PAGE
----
David Walsh back on a track where he holds a record 7 Mar 2019
Former top jockey David Walsh returned to the venue where he holds the record for the most wins when he turned up on Lowland Stakes day at Hastings on Wednesday of last week.
Walsh, in his capacity as a licensing, training and welfare advisor for New Zealand Thoroughbred Racing, made a fleeting visit to the Bay before being guest speaker at the Hawke’s Bay-Manawatu apprentice jockey school in Palmerston North the following day. He then attended the Manawatu race meeting at Awapuni on the Friday and the next morning he caught flights that saw him end up at the Otago Racing Club’s meeting at Wingatui.
“I knew I was coming up for the apprentice school at Palmerston North and I found out there were some cheap flights to Napier so I thought I’d take in the Hastings races as well,” a happy Walsh said when he turned up unexpected in the judge’s box at the Hastings racecourse.
“I haven’t been here for years and it’s great to be back.”
Without wanting to brag, Walsh let it slip that he was given the nickname as “King Of The Bay” when he was race-riding, alluding to the fact that he holds the record for the most wins on the Hastings track.
“Someone told me I held the record at Hastings but I wasn’t sure until recently,” Walsh added.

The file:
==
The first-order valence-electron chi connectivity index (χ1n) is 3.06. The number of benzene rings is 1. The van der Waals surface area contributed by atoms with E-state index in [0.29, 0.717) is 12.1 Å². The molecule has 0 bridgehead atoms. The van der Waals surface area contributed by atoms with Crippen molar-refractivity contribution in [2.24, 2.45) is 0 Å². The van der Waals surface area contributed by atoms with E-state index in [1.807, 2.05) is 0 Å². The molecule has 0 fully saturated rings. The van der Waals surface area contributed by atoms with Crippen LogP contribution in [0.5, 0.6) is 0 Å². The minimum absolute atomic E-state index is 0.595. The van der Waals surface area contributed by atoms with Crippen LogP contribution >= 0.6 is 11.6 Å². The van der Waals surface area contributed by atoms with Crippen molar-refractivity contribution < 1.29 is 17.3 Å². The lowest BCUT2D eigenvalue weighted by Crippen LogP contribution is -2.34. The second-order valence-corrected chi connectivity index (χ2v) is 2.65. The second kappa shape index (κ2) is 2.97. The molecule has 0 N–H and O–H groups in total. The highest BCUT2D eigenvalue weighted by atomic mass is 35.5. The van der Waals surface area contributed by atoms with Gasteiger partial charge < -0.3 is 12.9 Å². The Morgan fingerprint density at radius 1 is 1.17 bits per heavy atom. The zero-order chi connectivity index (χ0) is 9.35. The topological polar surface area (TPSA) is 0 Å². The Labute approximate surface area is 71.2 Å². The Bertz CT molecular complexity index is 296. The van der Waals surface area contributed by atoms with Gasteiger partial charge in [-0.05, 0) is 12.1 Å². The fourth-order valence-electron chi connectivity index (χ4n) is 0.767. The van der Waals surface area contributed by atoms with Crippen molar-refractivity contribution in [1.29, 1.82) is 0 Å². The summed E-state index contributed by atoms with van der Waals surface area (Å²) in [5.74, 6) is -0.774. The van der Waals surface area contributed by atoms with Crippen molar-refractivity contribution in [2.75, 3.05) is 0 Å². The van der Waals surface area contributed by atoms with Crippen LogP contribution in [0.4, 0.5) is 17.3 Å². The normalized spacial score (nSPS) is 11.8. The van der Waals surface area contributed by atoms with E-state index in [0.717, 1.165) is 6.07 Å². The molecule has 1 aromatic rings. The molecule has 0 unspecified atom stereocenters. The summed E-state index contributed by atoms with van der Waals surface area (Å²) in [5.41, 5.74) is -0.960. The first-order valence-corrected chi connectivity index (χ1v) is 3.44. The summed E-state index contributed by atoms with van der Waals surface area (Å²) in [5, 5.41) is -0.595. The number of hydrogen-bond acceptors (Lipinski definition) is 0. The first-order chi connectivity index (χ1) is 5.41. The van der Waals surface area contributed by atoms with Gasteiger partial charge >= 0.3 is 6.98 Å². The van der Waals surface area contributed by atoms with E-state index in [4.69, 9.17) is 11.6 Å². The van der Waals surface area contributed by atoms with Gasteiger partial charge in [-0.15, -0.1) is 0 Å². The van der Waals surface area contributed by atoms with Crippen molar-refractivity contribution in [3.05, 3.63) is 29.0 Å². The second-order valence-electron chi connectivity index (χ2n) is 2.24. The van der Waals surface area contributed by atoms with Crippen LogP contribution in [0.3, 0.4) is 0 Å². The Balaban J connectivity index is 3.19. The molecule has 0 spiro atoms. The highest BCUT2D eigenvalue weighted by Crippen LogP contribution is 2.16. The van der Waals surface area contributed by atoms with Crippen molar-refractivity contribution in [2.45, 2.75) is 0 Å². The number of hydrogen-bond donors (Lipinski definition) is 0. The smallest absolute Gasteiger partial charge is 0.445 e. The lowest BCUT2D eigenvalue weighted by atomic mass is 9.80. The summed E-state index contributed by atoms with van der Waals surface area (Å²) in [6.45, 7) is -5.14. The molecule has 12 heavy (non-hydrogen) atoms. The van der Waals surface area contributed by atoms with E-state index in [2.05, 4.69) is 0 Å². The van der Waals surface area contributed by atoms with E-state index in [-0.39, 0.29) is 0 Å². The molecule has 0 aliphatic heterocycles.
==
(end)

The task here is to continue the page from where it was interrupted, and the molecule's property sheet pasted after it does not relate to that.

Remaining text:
He said he competed on the Hastings track for well over 30 years, his 1412 race-rides there reaping 217 wins for a winning strike-rate of 6.5.
It was fitting that Walsh was on course to witness this year’s running of the Lowland Stakes as he won the race at Hastings in 2010 on Posavina and also took out the 2006 running on Molta, when it was staged on the Trentham track.
In typical Walsh-style, he dominated the race from the front on Posavina, setting and even pace to the turn before kicking his mount clear. Race favourite Keep The Peace, ridden by Jason Waddell, closed late but only got to within 1-1/4 lengths at the finish.
Walsh’s name is not on the list of Group 1 winners on the Hastings track but he did win the 1994 Kelt Capital Stakes (2040m), when it was rated a Group 2 event, and that led to both horse and rider recording a historic win in the Group 1 Cox Plate (2040m) in Melbourne three weeks later.